*Dominique S. (individual coaching client, 10k) 54:54-Personal Best in less than ideal weather conditions, previous PB was on the road at TC10k when the weather was great. I actually told him to take this one easy too, but he still ran a personal best and said he had fun and didn’t push it too hard.

By the way…my first half marathon ever was 2:12:xx, and ALL my run clinic participants beat that with time to spare. At the start of the clinic, I was 100% sure that they all would, even those who were running their first one. 🙂


Above: Dominique and Jerry post-race. Clearly, they still had enough energy to show their sense of humour. 😉

Over 80% of the MEC clinic participants (coached by Andrew and I) who started the race, finished with a new personal best. Some MEC clinic participants did not start the race because they had conflicting work schedules that prevented them from making it to the start line.

I cannot attach a numerical value to the friendships that emerged as a result of the run clinics.

I truly love sharing the joy of running with everyone. MEC has given me the opportunity to do so through leading the run clinics and for that I’m grateful.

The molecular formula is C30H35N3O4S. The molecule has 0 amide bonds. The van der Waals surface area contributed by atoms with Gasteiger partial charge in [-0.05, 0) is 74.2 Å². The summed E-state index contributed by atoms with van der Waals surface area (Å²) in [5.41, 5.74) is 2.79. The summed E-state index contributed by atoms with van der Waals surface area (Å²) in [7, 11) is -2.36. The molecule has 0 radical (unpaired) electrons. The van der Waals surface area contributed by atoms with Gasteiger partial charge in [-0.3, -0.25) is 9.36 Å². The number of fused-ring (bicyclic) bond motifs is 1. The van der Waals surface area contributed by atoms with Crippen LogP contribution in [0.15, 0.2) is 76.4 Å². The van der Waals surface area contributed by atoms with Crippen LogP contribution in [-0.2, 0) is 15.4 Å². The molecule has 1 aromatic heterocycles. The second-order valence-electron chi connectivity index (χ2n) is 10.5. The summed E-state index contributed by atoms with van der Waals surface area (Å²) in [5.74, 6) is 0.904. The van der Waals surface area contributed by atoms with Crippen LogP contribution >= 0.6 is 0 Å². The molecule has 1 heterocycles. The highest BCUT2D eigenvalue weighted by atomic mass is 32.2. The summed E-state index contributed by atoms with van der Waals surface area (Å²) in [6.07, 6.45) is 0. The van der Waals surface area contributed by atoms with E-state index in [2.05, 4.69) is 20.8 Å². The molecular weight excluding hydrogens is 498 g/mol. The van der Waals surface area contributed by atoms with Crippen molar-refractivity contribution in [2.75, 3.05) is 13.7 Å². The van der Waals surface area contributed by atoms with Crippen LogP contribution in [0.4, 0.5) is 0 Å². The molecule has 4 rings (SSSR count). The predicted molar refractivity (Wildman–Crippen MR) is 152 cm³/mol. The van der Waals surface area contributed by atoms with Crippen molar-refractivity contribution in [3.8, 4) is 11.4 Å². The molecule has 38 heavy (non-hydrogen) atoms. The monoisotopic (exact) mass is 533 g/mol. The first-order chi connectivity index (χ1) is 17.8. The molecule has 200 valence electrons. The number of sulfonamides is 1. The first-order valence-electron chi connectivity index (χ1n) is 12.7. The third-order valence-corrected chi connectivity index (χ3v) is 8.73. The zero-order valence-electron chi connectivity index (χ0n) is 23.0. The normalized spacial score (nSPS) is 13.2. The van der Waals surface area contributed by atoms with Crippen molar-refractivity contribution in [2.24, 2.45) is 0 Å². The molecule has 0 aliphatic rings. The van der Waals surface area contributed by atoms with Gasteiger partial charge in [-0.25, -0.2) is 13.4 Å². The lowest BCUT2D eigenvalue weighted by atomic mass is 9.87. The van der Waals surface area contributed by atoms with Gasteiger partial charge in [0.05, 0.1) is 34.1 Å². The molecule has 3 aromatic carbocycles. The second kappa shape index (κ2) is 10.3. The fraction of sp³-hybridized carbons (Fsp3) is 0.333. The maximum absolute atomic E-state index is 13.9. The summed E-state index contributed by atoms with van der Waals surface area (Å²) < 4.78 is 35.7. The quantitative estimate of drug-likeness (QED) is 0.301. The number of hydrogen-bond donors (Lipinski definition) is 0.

Above: Party time never stops. 🙂

By the way, I’m coaching a new MEC Run clinic targeting the TC10k. Space is limited, so sign up early. You get a FREE MEC race entry with your clinic registration and now it’s your turn to get a PB.


Top 10 Running Articles of The Month: October 2015

Every month I highlight the Top 10 Running Articles that I come across. They focus on topics like injury prevention, race tactics, training tips as well as inspiring stories.

1.Why Can’t I Run Faster?  by Runner’s World. This article discusses all the different sensations we experience while running that keep up from maintaining a fast pace. It also talks about the importance of understanding what goes on in our brains when we run. Why do we feel like stopping? Why do our legs feel so heavy? I’m quite impressed by answers to these and other questions.

2.  Exercise Tips: Circuit Training by Canadian Running Magazine. Personally, I love circuit training. This article covers a few awesome moves that you can use when you build your own exercise circuit. It’s a challenging, yet effective workout that alleviates boredom. It can be done any time anywhere.

3.  The Science of Running by Canadian Running Magazine. This article is very interesting as it covers topics such as whether or not running is bad for your knees, the difference between road and treadmill running, interval training and the benefits of strength training for runners.

4. Over the Hills by Canadian Running Magazine. Consistent and progressive hill training will help you become a better and stronger runner. You don’t have to kill yourself on the hills in order to reap the benefits.